After Maria Grazia Chiuri’s departure to Dior, Pierpaolo Piccioli is solo at Valentino. One thing’s sure – it’s not the same Valentino we used to know during the couple’s creative co-operation. With Chiuri, Valentino was darker, and heavier in embroidery; seeing Piccioli’s first “all by myself” collection embeds a lighter vision of the brand. Although spring-summer 2017’s mood-board is covered with Hieronymus Bosch artworks and Reneissance-era obsessions, Pierpaolo’s woman is thinking about grunge and 70s West-London love affair. To prove the latter, the creative director collaborated on prints with one-and-only Zandra Rhodes (whose influence was coined by Luella Bartley of Hillier Bartley this season, too). The effect? I can’t remind myself a Valentino show, which was filled with so much joy. Just look at those jackets! Of course, old clients will find a range of beautifully embellished dresses and skirts. But Pierpaolo also introduced a kind of à la Céline softness to the brand, which will surely appeal to the young. I nearly forgot about the colour palette – from killer fuchsia-pink to refreshing lime-green, there are many reasons to fall in love with the (not so) new Valentino.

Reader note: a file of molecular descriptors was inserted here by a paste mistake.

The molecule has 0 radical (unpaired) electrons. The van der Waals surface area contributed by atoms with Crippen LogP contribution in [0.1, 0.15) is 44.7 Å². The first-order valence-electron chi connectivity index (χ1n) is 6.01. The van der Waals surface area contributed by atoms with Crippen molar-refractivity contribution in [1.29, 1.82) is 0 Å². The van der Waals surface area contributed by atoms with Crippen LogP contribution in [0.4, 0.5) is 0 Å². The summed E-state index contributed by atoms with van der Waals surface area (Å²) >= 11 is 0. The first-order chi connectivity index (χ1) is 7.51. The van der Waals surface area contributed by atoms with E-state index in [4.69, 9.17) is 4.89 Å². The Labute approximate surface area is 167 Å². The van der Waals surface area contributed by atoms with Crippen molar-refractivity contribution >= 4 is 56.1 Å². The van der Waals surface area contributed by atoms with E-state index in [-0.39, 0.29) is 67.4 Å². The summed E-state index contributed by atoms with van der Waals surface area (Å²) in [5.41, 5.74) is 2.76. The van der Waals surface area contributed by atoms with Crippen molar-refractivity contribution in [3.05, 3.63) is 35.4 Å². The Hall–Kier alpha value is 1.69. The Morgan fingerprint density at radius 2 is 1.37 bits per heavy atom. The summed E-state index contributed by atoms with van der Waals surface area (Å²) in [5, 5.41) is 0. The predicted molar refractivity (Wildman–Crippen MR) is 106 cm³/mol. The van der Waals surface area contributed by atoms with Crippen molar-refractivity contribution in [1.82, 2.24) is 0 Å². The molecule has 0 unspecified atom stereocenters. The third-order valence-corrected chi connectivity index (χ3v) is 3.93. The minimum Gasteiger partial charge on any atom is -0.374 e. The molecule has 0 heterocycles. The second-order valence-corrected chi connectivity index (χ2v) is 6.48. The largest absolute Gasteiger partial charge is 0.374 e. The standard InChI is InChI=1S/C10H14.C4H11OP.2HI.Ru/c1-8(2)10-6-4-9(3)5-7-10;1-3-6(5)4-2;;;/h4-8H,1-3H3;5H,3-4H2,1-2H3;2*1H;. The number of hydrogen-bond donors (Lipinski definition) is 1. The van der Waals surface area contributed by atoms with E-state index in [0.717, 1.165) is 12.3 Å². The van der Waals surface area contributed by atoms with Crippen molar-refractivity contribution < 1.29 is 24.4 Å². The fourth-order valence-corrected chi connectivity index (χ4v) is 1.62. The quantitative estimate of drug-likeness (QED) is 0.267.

Surprisingly, Luella Bartley and Katie Hillier decided to reveal their newest collection during the schedule time of Paris Fashion Week, temporarily leaving behind the idea of see it now, buy it now they did in previous seasons. So, what’s Hillier Bartley like for spring-summer 2017? The designers’ eternal love for 70s West London bohemia is oozing in every single piece of this look-book. Discussing their inspirations, Luella named everyone from Zandra Rhodes to David Hockney, who were the quintessence of colour, partying and fashion back in the times. It’s absorbing to see how these two female designers evolve during their design process, and succeed in keeping it true to their style. Hillier Bartley classics? Best expressed in seasonless kimono jackets, high-waisted pants and fringed scarves.
If other designers focused so much on consistency, their collections would instantly become monotonous. At Hillier Bartley, consistency is a base for having true, fashion fun. For spring, we’ve got Savile Row-inspired tailoring, all covered in multi-colour ostrich feathers; those thick knit sweaters (a continuation of autumn-winter 2016) became even softer with fluffy, purple fur sleeves; loosely fit, pink shirt was a nod to David Bowie’s style. Hillier Bartley isn’t about styling, though – if you separate the clothes from the looks, they appear to be (slightly eclectic) essentials of your on-the-go, everyday gear.
Also, take a look at Katie’s accessories (this time, accompanied by Manolo Blahnik’s different-colour suede pumps) in the season’s bold fuchsia and orange accents. From illustrated clutches with tassel charms to paperclip earrings and signature bunny-bags, Hillier Bartley wardrobe welcomes brilliant, new additions.